The strong market performance during the first quarter has heightened our concerns about broader market valuations, however. Despite efforts to reduce and eliminate positions trading at premium valuations, our discount-to-value measure for the portfolio surged to its highest levels—indicating that valuations are rich. Without a return to healthy sales and earnings growth or an increase in merger and acquisition (M&A) activity, it is difficult for us to justify substantial increases in the valuations we are employing for holdings in the portfolio. The negative tone that has dominated recent management guidance is weighing on expectations for coming S&P 500 company earnings, now projected to decline. It is too early to make the call for a wave of M&A pushing multiples higher for mid-to-large cap companies.
The massive surge in quantitative easing recently initiated by the Bank of Japan could push the market even higher, but after years of quantitative easing in the developed world, the incremental benefits of these programs on earnings and the broader economy appear to be reduced. There is a very real risk that another wave of easy money and a more bearish outlook for bonds could effectively “de-couple” the equity markets from the broader economy and corporate earnings. The discount-to-value of the portfolio suggests that this may have already happened to some extent, but the impact could prove extreme if inflows into equities increase significantly in the coming quarters.
We were pleased with the performance of the Fund since the start of the new year. As expected, the resolution of tax uncertainty removed a significant headwind and even allowed the portfolio to outperform in a market where we would normally have expected it to lag. Strong dividend growth and large share repurchases suggest that company management teams are more focused on returning capital to shareholders, and the relative performance associated with these announcements demonstrates investor preference for this as well. Although we believe that modest earnings growth and multiple expansion will drive an attractive total return for U.S. equity markets in 2013, a market correction does appear to be due.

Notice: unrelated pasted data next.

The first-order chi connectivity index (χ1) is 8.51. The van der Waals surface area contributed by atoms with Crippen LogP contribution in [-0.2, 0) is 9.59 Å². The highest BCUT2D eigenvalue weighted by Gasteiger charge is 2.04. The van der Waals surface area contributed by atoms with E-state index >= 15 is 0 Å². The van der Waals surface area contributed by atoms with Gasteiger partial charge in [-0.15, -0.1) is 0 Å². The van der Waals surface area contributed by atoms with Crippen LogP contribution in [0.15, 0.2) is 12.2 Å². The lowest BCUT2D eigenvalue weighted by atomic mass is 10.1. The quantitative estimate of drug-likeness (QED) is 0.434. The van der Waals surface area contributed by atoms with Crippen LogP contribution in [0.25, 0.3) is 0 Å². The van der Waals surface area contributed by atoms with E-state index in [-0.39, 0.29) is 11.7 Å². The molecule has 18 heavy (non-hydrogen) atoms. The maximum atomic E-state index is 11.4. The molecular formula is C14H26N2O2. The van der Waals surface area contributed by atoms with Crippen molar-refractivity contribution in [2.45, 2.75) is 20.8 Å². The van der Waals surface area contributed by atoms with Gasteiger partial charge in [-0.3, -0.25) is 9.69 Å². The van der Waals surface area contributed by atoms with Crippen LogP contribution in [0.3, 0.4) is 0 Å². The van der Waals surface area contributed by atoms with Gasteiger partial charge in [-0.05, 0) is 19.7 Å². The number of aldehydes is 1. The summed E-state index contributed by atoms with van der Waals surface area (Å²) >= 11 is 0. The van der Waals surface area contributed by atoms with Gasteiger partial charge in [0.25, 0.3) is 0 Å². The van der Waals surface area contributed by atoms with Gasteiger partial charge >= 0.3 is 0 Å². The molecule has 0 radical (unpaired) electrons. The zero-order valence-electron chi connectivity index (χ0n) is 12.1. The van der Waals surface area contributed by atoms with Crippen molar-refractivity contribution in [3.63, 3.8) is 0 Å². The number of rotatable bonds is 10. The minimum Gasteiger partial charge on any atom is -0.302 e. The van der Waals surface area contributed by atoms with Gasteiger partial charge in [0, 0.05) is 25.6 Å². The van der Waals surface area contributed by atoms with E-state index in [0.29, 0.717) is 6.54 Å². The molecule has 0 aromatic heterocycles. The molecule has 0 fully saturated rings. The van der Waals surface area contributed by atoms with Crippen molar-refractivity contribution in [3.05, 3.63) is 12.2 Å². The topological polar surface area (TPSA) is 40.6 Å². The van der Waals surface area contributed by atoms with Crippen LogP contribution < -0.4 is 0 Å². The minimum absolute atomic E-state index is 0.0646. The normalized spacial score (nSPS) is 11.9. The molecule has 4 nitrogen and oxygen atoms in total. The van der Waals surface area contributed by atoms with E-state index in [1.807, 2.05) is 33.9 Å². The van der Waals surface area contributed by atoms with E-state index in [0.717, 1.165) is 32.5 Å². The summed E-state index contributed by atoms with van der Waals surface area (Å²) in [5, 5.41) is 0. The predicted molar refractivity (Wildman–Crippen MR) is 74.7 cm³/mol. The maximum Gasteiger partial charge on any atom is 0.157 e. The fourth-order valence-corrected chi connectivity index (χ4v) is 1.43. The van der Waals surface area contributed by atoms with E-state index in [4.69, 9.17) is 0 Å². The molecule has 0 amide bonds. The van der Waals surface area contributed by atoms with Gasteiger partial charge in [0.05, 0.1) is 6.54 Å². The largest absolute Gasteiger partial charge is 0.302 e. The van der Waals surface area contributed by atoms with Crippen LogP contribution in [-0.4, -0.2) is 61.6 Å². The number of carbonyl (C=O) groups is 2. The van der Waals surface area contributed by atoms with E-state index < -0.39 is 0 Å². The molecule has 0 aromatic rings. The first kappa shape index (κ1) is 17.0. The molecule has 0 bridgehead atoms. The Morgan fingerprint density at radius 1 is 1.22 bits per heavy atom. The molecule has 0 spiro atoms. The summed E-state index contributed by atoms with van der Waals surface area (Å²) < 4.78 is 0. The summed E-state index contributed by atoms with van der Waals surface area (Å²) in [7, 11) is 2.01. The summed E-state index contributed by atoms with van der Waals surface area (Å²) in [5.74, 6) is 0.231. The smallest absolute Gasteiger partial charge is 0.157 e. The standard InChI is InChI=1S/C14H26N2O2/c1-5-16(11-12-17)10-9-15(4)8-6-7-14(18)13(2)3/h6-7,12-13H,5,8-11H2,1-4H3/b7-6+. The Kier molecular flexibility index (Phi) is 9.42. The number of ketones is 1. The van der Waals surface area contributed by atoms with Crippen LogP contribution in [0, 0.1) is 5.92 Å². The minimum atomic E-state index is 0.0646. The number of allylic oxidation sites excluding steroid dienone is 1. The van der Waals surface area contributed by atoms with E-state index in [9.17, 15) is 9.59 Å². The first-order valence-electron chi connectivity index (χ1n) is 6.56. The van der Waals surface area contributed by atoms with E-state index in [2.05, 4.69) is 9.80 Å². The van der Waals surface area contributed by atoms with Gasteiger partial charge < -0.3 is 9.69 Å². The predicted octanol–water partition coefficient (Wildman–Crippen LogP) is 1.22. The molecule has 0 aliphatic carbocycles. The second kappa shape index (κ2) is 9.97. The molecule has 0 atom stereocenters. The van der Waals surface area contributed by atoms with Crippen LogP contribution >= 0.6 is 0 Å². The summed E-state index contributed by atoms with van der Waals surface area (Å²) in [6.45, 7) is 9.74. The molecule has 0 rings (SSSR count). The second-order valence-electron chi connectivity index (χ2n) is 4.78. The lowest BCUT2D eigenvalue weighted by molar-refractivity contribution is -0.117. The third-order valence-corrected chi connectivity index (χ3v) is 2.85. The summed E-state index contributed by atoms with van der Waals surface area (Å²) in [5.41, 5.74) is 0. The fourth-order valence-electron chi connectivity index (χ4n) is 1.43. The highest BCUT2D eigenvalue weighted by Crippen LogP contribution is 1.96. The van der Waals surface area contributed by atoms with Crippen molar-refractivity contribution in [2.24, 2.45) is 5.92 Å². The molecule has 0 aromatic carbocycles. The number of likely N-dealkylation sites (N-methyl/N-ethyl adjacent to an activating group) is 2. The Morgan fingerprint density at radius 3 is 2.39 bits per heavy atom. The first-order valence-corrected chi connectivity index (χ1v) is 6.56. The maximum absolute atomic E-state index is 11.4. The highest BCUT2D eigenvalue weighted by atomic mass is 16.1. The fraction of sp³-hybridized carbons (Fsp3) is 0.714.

The Fund still has delivered the solid relative returns that we expect on days when the benchmark declined. If the market corrects, we believe the portfolio is well positioned to help cushion the blow. We remain focused on reducing positions that are trading at premiums to our assessed Absolute Value and taking advantage of individual opportunities as they arise.
River Road Asset Management
14 April 2013
As of March 31, 2013, Walgreen comprised 2.18% of the portfolio's assets, BlackRock – 1.61%, General Mills – 2.15%, Norfolk Southern – 2.36%, Kimberly-Clark – 2.15%, Intel – 2.17%, Microsoft – 1.18%, Occidental Petroleum – 2.01%, Entergy – 0.00%, Innophos Holdings – 0.29%, Western Union – 0.56%, Coach – 1.08%, Lockheed Martin – 1.17%, Iron Mountain – 1.79%, Darden Restaurants – 1.71%, AstraZeneca – 0.69%, and Williams Partners LP – 1.53%.
Note: Funds that invest in small- and mid-cap stocks are considered riskier than large-cap stocks due to greater potential volatility and less liquidity. The Fund seeks to invest in income-producing equity securities and there is no guarantee that the underlying companies will continue to pay or grow dividends.
Before investing, consider the Fund’s investment objectives, risks, charges, and expenses. Contact 800 992-8151 for a prospectus or summary prospectus containing this and other information. Please, read it carefully. Aston Funds are distributed by Foreside Funds Distributors LLC.